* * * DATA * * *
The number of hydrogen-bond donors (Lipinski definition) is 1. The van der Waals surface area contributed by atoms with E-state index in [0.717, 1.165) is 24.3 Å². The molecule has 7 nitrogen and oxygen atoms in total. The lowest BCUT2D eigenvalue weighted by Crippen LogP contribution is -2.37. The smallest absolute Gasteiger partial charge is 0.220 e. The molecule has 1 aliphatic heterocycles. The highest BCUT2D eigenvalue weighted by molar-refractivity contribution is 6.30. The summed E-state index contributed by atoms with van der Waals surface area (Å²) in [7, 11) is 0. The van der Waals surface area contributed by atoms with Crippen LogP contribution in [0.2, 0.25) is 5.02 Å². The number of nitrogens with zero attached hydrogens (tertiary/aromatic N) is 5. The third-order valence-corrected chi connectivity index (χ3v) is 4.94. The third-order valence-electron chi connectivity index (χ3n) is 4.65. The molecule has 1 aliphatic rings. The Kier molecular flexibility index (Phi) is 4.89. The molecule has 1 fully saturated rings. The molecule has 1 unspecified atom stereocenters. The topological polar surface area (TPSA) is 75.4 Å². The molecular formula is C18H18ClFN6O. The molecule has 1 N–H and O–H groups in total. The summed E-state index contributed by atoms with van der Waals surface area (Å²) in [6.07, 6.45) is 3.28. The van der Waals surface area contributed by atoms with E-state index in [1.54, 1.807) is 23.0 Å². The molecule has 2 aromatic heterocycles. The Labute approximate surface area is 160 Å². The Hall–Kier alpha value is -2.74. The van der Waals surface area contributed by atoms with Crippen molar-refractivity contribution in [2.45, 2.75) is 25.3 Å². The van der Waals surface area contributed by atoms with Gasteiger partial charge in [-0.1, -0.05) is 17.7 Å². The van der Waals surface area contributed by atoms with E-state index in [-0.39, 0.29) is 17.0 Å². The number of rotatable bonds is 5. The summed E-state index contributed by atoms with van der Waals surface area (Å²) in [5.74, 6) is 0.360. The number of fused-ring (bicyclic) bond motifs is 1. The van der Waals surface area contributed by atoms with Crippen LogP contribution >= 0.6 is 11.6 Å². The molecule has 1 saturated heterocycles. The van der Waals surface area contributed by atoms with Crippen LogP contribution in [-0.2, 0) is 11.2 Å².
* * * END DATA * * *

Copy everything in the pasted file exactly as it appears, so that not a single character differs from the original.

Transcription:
The number of hydrogen-bond donors (Lipinski definition) is 1. The van der Waals surface area contributed by atoms with E-state index in [0.717, 1.165) is 24.3 Å². The molecule has 7 nitrogen and oxygen atoms in total. The lowest BCUT2D eigenvalue weighted by Crippen LogP contribution is -2.37. The smallest absolute Gasteiger partial charge is 0.220 e. The molecule has 1 aliphatic heterocycles. The highest BCUT2D eigenvalue weighted by molar-refractivity contribution is 6.30. The summed E-state index contributed by atoms with van der Waals surface area (Å²) in [7, 11) is 0. The van der Waals surface area contributed by atoms with Crippen LogP contribution in [0.2, 0.25) is 5.02 Å². The number of nitrogens with zero attached hydrogens (tertiary/aromatic N) is 5. The third-order valence-corrected chi connectivity index (χ3v) is 4.94. The third-order valence-electron chi connectivity index (χ3n) is 4.65. The molecule has 1 aliphatic rings. The Kier molecular flexibility index (Phi) is 4.89. The molecule has 1 fully saturated rings. The molecule has 1 unspecified atom stereocenters. The topological polar surface area (TPSA) is 75.4 Å². The molecular formula is C18H18ClFN6O. The molecule has 1 N–H and O–H groups in total. The summed E-state index contributed by atoms with van der Waals surface area (Å²) in [6.07, 6.45) is 3.28. The van der Waals surface area contributed by atoms with E-state index in [1.54, 1.807) is 23.0 Å². The molecule has 2 aromatic heterocycles. The Labute approximate surface area is 160 Å². The Hall–Kier alpha value is -2.74. The van der Waals surface area contributed by atoms with Crippen molar-refractivity contribution in [2.45, 2.75) is 25.3 Å². The van der Waals surface area contributed by atoms with Gasteiger partial charge in [-0.1, -0.05) is 17.7 Å². The van der Waals surface area contributed by atoms with E-state index in [-0.39, 0.29) is 17.0 Å². The number of rotatable bonds is 5. The summed E-state index contributed by atoms with van der Waals surface area (Å²) in [5.74, 6) is 0.360. The number of fused-ring (bicyclic) bond motifs is 1. The van der Waals surface area contributed by atoms with Crippen LogP contribution >= 0.6 is 11.6 Å². The molecule has 1 saturated heterocycles. The van der Waals surface area contributed by atoms with Crippen LogP contribution in [-0.2, 0) is 11.2 Å².